Google Israel R&D center punches above its weight

Prof. Yossi Matias Photo: Eli Yizhar
Prof. Yossi Matias Photo: Eli Yizhar

Google Israel R&D chief Yossi Matias: Capabilities in Israel have made it more significant than its size.

Most of us know quite a bit about Google Israel, which handles the business activity of global giant Google in Israel. About the Google R&D Center in Israel, which operates separately from Google Israel, on the other hand, most of us know much less, perhaps because it takes care to operate under the radar, even though it has 700 employees.

At a meeting organized last week by "Globes" in cooperation with LeumiTech, the spokesman of the Google R&D center was its CEO - Google VP engineering Prof. Yossi Matias. He talked about the role of the Israeli center for Google, its development over the past decade, and shared his opinion of Google's vision, the local high-tech industry, and the growing role of technology in our lives.

Matias, a professor of mathematics and computer science, started in the high-tech industry as a researcher in Bell Laboratories. He spent a short time as an entrepreneur (he founded Zapper, and was chief scientist at HyperRoll, acquired by Oracle). In the summer of 2006, 11 years ago, he accepted the task of building from scratch Google's R&D center in Israel, at a time when Google was much smaller than it is now. Google, in case you have forgotten, the technology giant that created the search engine people just cannot do without, is now worth $652 billion, and for a long time has been much more than just a search engine. Establishing the center in Israel - and in other countries outside the US - is decisive proof of this.

"I've been at Google for over 10 years, and I'm still experiencing surprises. I've never been in one place for so long," Matias says with a smile. "When Google chose to build an R&D center here, they explained to me that there were two reasons. First of all, Google is a company based on engineering talent, so it looks for it wherever it's likely to be found. Secondly, Google is a global company, and most of its users are outside the US, so it's important for it to have a range of perspectives, cultures, and capabilities. I also asked what they wanted me to build in Israel, and they answered, 'You will figure it out,' meaning that you will decide. That's typical of Google: every individual influences its vision."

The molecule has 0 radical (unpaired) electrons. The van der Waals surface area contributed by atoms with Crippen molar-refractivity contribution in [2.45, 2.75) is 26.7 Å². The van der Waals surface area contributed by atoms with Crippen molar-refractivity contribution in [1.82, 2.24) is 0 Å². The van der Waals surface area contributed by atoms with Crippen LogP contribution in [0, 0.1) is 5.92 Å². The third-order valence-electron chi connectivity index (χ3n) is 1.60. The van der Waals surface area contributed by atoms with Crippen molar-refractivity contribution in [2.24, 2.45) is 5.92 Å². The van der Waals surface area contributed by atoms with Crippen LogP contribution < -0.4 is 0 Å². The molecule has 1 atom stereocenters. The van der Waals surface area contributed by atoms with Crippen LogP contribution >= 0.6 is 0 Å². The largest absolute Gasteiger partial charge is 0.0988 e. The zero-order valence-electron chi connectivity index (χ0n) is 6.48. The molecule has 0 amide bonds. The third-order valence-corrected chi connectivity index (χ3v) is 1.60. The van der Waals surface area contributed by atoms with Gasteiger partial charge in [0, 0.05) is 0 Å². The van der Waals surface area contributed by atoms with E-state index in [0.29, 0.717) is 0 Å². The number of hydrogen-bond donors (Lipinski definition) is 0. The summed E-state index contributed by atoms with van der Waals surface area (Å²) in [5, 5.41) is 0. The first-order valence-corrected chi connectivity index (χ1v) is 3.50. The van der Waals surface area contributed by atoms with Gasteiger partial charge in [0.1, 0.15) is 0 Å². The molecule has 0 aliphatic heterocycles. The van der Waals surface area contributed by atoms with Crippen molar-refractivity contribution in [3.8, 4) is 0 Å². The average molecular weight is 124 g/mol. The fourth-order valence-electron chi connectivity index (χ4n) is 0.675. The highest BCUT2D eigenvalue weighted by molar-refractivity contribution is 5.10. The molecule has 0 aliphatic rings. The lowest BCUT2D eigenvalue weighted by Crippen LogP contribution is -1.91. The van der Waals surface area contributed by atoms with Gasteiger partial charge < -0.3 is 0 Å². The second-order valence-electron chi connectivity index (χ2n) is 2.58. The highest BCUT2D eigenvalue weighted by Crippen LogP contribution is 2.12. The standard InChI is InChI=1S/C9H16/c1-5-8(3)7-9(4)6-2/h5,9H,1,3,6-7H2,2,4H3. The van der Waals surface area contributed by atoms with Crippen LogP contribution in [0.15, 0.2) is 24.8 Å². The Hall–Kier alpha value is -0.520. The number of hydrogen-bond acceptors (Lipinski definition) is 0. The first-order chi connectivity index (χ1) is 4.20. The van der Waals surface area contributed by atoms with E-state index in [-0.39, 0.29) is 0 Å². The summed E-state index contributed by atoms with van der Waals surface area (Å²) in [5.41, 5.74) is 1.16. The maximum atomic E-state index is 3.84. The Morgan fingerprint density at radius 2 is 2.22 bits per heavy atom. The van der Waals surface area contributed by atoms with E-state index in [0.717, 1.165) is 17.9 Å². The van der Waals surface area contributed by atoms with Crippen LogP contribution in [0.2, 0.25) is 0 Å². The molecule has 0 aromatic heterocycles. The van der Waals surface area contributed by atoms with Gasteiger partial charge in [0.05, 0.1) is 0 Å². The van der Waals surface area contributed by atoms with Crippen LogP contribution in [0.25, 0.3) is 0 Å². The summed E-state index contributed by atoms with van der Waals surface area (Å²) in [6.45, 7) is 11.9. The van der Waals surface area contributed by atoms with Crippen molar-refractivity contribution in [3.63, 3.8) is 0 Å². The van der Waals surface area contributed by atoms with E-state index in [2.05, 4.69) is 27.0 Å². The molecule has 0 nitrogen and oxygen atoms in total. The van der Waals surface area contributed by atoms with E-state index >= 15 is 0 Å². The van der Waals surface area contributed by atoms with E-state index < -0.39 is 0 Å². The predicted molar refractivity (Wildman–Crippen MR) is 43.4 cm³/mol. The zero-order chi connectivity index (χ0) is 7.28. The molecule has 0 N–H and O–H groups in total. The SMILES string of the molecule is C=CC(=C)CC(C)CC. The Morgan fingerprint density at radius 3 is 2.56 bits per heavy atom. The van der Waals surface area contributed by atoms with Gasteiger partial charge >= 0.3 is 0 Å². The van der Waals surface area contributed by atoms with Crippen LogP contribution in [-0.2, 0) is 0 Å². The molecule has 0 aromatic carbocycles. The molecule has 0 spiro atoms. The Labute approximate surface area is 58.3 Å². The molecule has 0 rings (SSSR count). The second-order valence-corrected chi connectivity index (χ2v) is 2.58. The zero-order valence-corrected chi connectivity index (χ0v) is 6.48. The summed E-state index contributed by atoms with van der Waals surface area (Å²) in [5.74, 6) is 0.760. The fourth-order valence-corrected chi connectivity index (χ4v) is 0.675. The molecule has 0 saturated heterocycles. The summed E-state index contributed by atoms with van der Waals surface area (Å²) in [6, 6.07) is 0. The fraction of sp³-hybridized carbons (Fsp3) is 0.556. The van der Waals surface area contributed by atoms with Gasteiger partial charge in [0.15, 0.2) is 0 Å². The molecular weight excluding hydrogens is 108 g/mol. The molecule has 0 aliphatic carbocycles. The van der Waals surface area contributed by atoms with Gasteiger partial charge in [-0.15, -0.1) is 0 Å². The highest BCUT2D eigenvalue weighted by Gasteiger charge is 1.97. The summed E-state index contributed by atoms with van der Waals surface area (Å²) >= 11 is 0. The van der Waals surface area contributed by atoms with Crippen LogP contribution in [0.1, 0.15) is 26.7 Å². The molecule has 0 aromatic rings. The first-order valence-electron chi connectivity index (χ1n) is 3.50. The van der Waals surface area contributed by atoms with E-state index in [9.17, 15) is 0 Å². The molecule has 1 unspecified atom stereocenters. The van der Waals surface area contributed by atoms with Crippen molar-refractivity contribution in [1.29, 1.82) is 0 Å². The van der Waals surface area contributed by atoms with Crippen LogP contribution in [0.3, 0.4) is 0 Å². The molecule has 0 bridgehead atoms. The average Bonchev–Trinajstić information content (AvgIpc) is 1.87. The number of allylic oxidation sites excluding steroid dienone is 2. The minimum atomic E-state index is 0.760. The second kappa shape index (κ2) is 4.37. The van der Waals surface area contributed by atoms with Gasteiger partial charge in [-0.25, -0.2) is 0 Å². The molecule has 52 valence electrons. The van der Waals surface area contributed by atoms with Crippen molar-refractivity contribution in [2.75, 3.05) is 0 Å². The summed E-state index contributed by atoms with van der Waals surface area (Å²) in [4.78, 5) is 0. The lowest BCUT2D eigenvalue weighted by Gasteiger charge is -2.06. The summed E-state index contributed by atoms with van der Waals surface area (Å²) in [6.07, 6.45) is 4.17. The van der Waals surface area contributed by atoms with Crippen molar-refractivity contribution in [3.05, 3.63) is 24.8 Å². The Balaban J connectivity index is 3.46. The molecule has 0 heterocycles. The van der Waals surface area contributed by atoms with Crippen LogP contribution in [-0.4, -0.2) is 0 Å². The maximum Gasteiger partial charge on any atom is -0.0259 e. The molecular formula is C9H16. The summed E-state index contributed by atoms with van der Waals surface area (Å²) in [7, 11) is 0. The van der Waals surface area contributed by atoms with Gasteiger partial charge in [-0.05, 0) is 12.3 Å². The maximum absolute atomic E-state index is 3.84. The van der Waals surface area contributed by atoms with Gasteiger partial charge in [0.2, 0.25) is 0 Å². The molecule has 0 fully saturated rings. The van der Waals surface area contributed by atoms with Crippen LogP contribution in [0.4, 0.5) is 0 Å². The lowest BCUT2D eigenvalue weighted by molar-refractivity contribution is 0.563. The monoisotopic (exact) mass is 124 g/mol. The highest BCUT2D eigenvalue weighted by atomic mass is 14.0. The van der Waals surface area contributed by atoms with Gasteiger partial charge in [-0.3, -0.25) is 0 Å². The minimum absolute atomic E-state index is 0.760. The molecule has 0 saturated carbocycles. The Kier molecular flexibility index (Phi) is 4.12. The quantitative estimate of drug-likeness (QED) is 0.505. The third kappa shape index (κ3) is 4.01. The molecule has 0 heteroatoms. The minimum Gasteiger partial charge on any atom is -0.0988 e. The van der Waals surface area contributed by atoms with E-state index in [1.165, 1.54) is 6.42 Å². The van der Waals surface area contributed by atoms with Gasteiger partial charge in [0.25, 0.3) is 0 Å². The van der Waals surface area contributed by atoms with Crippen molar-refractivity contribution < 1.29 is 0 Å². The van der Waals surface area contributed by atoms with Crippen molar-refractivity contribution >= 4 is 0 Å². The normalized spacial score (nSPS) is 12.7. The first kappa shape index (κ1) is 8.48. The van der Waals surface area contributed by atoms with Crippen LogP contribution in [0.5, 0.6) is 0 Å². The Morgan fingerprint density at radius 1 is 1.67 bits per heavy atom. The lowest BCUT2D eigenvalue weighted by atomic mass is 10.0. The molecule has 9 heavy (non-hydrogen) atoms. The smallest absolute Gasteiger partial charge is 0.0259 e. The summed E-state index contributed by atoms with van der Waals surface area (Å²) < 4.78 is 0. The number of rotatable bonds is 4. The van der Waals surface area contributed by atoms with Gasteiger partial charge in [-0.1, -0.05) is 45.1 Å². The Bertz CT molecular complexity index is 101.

Matias says that the beginning was like a startup. "I lived in the US, and when I used to come to Israel for a few days, I would interview people in cafes and look at offices for rent. 10 years later, a team of 700 people has been assembled and gradually proved itself, taking on itself substantial tasks. It's a center that has grown very quickly, in comparison with other R&D centers."

"Globes": Based on the number of people you employ, where is the Israeli center in comparison with Google's other R&D centers around the world?

Matias: "The centers in New York, Seattle, and Zurich have over 1,000 people each, so you could say that Israel is in the second tier in size, but size is not the only criterion. The contribution of a center is a function of its capabilities, and capabilities in Israel have made it more significant than its size, because very significant work for the global company has been done in Israel."

Give us some examples.